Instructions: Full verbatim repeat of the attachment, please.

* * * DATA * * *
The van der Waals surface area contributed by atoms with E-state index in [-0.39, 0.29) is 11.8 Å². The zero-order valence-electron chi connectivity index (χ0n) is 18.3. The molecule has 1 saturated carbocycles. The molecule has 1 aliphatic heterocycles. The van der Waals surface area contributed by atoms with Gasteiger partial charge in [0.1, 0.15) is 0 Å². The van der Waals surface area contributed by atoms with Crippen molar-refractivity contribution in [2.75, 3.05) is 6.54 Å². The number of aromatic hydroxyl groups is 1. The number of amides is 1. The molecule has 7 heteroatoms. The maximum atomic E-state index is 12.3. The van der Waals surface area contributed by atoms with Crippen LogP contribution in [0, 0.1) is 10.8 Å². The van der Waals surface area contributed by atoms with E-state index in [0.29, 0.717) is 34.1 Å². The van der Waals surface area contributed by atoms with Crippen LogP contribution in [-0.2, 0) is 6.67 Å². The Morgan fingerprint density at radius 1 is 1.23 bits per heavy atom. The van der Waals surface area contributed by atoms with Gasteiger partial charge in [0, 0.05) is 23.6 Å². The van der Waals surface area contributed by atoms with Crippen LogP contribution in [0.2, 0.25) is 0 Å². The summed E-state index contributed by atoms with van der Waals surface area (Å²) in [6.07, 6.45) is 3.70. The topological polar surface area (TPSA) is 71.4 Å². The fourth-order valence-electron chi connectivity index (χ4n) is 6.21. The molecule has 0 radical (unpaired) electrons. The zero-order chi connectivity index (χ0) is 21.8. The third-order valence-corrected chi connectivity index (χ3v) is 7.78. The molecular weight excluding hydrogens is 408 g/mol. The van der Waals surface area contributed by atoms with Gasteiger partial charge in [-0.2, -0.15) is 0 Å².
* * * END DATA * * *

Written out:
The van der Waals surface area contributed by atoms with E-state index in [-0.39, 0.29) is 11.8 Å². The zero-order valence-electron chi connectivity index (χ0n) is 18.3. The molecule has 1 saturated carbocycles. The molecule has 1 aliphatic heterocycles. The van der Waals surface area contributed by atoms with Gasteiger partial charge in [0.1, 0.15) is 0 Å². The van der Waals surface area contributed by atoms with Crippen molar-refractivity contribution in [2.75, 3.05) is 6.54 Å². The number of aromatic hydroxyl groups is 1. The number of amides is 1. The molecule has 7 heteroatoms. The maximum atomic E-state index is 12.3. The van der Waals surface area contributed by atoms with Crippen LogP contribution in [0, 0.1) is 10.8 Å². The van der Waals surface area contributed by atoms with E-state index in [0.29, 0.717) is 34.1 Å². The van der Waals surface area contributed by atoms with Crippen LogP contribution in [-0.2, 0) is 6.67 Å². The Morgan fingerprint density at radius 1 is 1.23 bits per heavy atom. The van der Waals surface area contributed by atoms with Gasteiger partial charge in [0, 0.05) is 23.6 Å². The van der Waals surface area contributed by atoms with Crippen LogP contribution in [0.2, 0.25) is 0 Å². The summed E-state index contributed by atoms with van der Waals surface area (Å²) in [6.07, 6.45) is 3.70. The topological polar surface area (TPSA) is 71.4 Å². The fourth-order valence-electron chi connectivity index (χ4n) is 6.21. The molecule has 0 radical (unpaired) electrons. The zero-order chi connectivity index (χ0) is 21.8. The third-order valence-corrected chi connectivity index (χ3v) is 7.78. The molecular weight excluding hydrogens is 408 g/mol. The van der Waals surface area contributed by atoms with Gasteiger partial charge in [-0.2, -0.15) is 0 Å².